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Award of Excellence in Research for Spatz

The award – from the Association of Women’s Health, Obstetrics, and Neonatal Nurses (AWHONN) – recognizes members as exemplifying the highest standards of service to nursing.

The award – from the Association of Women’s Health, Obstetrics, and Neonatal Nurses (AWHONN) – recognizes members as exemplifying the highest standards of service to nursing.

Diane L. Spatz, PhD, RN-BC, FAAN, is a Professor of Perinatal Nursing & the Helen M. Shearer Professor of Nutrition at Penn Nursing, sharing a joint appointment as a nurse researcher and director of the lactation program at Children’s Hospital of Philadelphia (CHOP) and the clinical coordinator of the CHOP Mothers’ Milk Bank. In the university portion of her job, she teaches an entire semester course on breastfeeding and human lactation to undergraduate nursing students, and in the hospital portion of her job she developed the Breastfeeding Resource Nurse program.

“One of the most meaningful things about this award is that it not only recognizes my body of research contributions on human milk and breastfeeding since 1995 but also the students, nurses, physicians, and other health care providers who I have mentored along the way who have become passionate human milk advocates,” said Spatz.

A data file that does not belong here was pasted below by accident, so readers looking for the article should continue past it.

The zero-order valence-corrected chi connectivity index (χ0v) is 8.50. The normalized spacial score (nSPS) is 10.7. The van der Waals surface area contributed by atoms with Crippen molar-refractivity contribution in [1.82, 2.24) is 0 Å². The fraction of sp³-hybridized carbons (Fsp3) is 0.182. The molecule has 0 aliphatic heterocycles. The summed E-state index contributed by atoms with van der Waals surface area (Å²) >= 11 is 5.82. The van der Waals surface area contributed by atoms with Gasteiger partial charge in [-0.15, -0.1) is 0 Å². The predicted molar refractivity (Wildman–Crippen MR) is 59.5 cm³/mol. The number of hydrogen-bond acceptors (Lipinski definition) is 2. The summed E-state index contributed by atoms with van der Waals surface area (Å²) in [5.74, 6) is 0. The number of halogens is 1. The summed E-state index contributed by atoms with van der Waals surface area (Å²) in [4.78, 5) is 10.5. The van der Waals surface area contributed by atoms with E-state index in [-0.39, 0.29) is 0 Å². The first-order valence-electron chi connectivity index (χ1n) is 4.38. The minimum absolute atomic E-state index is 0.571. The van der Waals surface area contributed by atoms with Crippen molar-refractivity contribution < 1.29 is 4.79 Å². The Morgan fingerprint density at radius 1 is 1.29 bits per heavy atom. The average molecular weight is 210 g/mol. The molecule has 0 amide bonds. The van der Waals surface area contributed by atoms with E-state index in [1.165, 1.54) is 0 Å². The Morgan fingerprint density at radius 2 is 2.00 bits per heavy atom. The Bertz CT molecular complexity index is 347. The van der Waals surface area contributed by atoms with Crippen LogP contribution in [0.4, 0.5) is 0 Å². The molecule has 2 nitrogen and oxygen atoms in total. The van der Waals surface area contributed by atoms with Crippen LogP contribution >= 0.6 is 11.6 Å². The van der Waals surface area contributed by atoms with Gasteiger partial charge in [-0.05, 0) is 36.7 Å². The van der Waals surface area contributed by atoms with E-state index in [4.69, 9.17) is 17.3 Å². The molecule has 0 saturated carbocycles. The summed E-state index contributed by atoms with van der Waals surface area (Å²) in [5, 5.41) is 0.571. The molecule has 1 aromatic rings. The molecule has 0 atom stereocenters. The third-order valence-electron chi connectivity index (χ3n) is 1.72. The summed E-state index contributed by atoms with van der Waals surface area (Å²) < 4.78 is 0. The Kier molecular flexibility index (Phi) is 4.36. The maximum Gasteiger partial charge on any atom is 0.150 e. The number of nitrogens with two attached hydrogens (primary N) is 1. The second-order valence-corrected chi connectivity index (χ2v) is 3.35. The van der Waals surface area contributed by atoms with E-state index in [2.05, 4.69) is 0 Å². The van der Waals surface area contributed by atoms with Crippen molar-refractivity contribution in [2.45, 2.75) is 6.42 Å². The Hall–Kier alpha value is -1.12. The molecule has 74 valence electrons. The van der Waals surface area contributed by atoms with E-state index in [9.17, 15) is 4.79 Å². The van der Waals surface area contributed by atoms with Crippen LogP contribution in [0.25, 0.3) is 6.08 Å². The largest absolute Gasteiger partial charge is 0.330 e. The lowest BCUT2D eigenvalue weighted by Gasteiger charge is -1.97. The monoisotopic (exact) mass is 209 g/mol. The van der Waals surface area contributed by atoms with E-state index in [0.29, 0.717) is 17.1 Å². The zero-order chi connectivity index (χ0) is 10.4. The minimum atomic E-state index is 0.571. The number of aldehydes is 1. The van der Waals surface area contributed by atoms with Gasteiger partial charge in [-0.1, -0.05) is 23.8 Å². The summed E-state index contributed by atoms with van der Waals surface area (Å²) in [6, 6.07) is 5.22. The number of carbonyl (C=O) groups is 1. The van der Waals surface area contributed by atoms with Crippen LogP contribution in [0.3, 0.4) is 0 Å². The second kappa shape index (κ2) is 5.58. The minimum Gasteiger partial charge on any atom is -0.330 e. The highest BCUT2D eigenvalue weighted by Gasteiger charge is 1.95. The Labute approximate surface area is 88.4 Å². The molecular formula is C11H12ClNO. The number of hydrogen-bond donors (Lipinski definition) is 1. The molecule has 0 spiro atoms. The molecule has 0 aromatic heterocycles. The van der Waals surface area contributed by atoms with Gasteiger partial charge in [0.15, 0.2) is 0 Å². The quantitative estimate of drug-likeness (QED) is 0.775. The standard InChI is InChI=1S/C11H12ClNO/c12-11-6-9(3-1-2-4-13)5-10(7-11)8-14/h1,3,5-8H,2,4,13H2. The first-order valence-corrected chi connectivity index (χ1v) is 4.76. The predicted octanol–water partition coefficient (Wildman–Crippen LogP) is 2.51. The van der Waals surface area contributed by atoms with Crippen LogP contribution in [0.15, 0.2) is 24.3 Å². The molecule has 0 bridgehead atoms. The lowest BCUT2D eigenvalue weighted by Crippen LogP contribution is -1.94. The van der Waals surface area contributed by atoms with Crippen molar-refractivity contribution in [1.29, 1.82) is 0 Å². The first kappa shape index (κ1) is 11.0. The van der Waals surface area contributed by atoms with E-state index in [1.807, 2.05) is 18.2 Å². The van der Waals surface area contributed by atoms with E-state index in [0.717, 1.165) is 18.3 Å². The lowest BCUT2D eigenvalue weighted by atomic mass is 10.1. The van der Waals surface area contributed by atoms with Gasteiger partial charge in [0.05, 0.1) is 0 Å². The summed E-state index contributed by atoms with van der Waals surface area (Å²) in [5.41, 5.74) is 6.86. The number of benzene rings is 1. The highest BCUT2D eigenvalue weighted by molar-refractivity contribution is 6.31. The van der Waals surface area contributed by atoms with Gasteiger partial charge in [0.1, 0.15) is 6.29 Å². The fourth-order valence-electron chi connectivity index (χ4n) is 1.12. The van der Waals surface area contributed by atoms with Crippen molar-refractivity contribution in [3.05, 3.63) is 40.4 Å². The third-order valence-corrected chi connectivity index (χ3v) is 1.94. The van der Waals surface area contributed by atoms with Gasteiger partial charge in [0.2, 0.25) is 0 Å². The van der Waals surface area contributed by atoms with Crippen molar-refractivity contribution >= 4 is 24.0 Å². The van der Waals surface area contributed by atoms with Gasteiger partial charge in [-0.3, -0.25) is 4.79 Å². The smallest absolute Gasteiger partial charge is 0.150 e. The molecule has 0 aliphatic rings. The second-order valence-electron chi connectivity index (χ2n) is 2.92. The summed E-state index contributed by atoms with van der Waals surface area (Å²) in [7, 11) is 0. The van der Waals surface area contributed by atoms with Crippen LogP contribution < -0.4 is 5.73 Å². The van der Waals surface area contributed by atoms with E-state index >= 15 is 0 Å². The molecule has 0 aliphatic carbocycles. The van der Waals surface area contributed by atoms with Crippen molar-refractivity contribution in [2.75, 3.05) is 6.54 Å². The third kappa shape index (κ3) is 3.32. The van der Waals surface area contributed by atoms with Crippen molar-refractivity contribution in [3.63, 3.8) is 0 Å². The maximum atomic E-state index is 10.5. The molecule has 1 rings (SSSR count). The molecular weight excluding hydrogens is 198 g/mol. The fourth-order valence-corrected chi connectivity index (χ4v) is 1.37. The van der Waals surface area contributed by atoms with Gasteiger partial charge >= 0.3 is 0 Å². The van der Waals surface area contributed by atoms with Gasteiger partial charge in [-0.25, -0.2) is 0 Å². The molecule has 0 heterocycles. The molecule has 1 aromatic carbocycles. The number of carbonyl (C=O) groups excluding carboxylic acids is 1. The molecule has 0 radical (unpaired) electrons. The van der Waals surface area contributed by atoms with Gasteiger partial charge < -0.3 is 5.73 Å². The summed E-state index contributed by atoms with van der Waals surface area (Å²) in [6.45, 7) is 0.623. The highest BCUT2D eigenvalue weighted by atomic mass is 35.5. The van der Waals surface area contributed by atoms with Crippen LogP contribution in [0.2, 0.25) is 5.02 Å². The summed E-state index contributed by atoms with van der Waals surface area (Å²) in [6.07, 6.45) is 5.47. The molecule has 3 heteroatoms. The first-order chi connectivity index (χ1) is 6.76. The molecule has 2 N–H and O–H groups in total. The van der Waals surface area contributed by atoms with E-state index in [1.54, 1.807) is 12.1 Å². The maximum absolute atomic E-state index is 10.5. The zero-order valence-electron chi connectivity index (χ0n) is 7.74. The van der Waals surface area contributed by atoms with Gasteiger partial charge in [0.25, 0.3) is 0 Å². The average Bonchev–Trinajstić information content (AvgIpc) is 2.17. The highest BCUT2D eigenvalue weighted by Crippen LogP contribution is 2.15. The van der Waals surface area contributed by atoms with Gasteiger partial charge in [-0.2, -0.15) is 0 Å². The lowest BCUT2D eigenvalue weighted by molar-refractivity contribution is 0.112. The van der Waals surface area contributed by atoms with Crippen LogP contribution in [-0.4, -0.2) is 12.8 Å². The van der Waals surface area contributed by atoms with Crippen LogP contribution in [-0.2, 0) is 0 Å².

Spatz is an active researcher, clinician, and educator who is internationally recognized for her work surrounding the use of human milk and breastfeeding particularly in vulnerable populations. She has been PI or co-investigator on over 40 research grants, included several from the NIH. She has authored and co-authored over 130 peer-reviewed publications and written numerous book chapters related to human milk and breastfeeding. Spatz has authored or co-authored position statements for the International Lactation Consultant Association, AWHONN, the Society of Pediatric Nurses (SPN), and the National Association of Neonatal Nurses. She has also written the clinical practice guidelines on human milk and breastfeeding for AWHONN and SPN as well as a technical brief for the USAID on human milk and breastfeeding in developing countries.

In 2004, Spatz develop her 10-step model for human milk and breastfeeding in vulnerable infants. This model has been implemented in NICUs throughout the United States and other countries worldwide (Thailand, India, China, Mexico, and Japan). She has been named a prestigious “Edge Runner” for the American Academy of Nursing related to the development and outcomes of her model.

This year 5 Awards of Excellence were awarded: Practice, Scholarly Education, Clinical Education, Leadership, and Research. Spatz was honored during the 50th Anniversary of AWHONN Convention in Atlanta, Georgia, which ran from June 8-12.